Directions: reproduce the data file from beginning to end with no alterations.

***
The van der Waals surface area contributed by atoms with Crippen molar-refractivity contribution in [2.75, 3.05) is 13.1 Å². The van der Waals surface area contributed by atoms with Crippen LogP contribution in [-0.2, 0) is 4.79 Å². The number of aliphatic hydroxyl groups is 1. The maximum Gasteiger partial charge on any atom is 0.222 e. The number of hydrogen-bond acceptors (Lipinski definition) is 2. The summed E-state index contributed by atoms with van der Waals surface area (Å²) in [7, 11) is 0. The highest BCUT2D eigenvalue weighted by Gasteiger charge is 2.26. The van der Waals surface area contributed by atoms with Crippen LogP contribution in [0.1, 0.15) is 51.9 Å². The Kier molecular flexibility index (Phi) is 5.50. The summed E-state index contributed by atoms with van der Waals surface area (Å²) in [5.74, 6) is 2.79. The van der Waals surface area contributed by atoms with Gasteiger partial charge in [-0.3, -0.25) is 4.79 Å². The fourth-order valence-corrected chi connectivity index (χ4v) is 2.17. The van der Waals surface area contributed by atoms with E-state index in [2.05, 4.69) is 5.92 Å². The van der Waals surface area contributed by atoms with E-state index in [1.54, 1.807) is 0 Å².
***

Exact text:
The van der Waals surface area contributed by atoms with Crippen molar-refractivity contribution in [2.75, 3.05) is 13.1 Å². The van der Waals surface area contributed by atoms with Crippen LogP contribution in [-0.2, 0) is 4.79 Å². The number of aliphatic hydroxyl groups is 1. The maximum Gasteiger partial charge on any atom is 0.222 e. The number of hydrogen-bond acceptors (Lipinski definition) is 2. The summed E-state index contributed by atoms with van der Waals surface area (Å²) in [7, 11) is 0. The highest BCUT2D eigenvalue weighted by Gasteiger charge is 2.26. The van der Waals surface area contributed by atoms with Crippen LogP contribution in [0.1, 0.15) is 51.9 Å². The Kier molecular flexibility index (Phi) is 5.50. The summed E-state index contributed by atoms with van der Waals surface area (Å²) in [5.74, 6) is 2.79. The van der Waals surface area contributed by atoms with Gasteiger partial charge in [-0.3, -0.25) is 4.79 Å². The fourth-order valence-corrected chi connectivity index (χ4v) is 2.17. The van der Waals surface area contributed by atoms with E-state index in [2.05, 4.69) is 5.92 Å². The van der Waals surface area contributed by atoms with E-state index in [1.54, 1.807) is 0 Å².